Working at home has always been beneficial for seeing more of my kids. One of my most important roles in life is in being there for my family. Working from home meant I could take my kids to school, pick them up or simply be around when the older ones came in from school rather than them returning to an empty house. They’ve become used to me working from home and respect that I’m not merely there in service of them, and that I need to be given space and quiet to work. They also value that I’m there though, and we all seem to appreciate being around each other as much as we are.

It allows me to play a part in keeping the household ticking over

Working from home isn’t merely an excuse for me to do the laundry alongside my work, but it does make it far easier to stay on top of the household chores. It means that I can play my equal part in keeping the home running, and I’m there to take deliveries, to enable repairmen to come to the house when needed, and so-on.

Accepting deliveries is a bit of a mixed-blessing and in the run-up to Christmas, our hallway can resemble a parcel warehouse since local couriers have come to know that I’m a home worker and often leave parcels with me for neighbours who are out at work during the day. Taken as a whole though, working from home makes it far easier to keep the home ticking over without having to take days off or seek special permission so I can get someone around to fix a leaking tap.
Photo by Andrew Neel on Unsplash

Popular objections

Having shared some of the benefits, here are the drawbacks and concerns that many expresses about working from home.

Isn’t it a lonely existence, lacking in social contact?

This is an inevitable side-effect of working from home, and isolation could be an issue for those who need to be surrounded by others. If you’re self-sufficient and independently-motivated (as I consider myself to be), then you don’t need company to get through the day. I get plenty of social interaction on a daily basis from conference calls and telephone conversations, from going to the gym and in my life outside work.

The lack of social chit-chat during work aids me in being productive and in freeing up time to get more out of my day (by fitting in extra work on other projects and doing exercise). I consider it a fair trade-off.

I wouldn’t get anything done if I worked from home

This is often expressed by those who encounter me working from home and who couldn’t contemplate doing the same. Presumably, they feel that they lack the discipline and would get distracted by what was going on around them, the lure of the TV or the demands of their kids. Not all jobs will be suited to working from home either.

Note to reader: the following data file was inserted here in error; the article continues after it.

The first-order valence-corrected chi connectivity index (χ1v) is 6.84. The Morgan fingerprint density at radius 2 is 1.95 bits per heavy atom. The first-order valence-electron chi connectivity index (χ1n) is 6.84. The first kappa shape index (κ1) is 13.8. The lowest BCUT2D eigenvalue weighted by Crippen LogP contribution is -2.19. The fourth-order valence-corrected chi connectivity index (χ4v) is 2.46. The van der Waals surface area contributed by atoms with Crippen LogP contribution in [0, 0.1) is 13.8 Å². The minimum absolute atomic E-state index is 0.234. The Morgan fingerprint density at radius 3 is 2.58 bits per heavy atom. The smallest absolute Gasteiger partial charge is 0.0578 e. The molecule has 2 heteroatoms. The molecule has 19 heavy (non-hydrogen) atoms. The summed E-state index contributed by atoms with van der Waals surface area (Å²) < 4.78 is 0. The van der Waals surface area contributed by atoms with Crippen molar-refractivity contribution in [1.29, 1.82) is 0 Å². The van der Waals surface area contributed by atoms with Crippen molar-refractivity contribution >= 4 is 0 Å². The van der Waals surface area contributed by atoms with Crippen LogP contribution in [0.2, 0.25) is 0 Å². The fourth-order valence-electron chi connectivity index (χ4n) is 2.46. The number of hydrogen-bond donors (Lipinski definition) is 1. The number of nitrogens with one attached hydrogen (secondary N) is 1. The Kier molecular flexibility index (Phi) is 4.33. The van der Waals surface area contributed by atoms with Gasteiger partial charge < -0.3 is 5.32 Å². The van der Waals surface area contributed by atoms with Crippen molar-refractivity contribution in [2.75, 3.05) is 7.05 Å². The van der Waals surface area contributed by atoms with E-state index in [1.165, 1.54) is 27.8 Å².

The key to making it work is discipline. Working from home gives you the freedom and responsibility to plan and use your time effectively and productively. You have to keep yourself accountable in how you spend your time as there’s nobody else there to do it for you.

Do you need a dedicated space for working from home?

The simple answer is that you don’t, but it helps if you do. I’ve tried working from the kitchen table in the midst of the family home, but it makes it easier to get distracted or drawn into discussions with family when they’re around. There’s a lot to be said also for having a proper desk, chair and computer monitor too, as dining tables aren’t designed to be sat-at, 8-hours per day.

I have a desk in a corner of the open-plan living space, facing into a corner which is my designated workspace. I keep it free from clutter, and the family recognise that when I’m at my desk, I’m working and not to be distracted or disturbed.

Summing up

I realise that some of the benefits I’ve stated may seem superficial, but it’s important to remember that we spend a large portion of our time working; a number of trivial benefits can combine to make a significant contribution to the overall quality of our life.

The original title for this piece was centred on the notion of a perfect ‘creative’ environment, but I realise that our work may not always be of the creative sort. Regardless of what kind of work you do, creative or otherwise I believe that working from home can offer significant benefits if your work allows it. These benefits aren’t just in terms of how effectively you do your job, but in the positive contributions that it can make to your overall quality of life.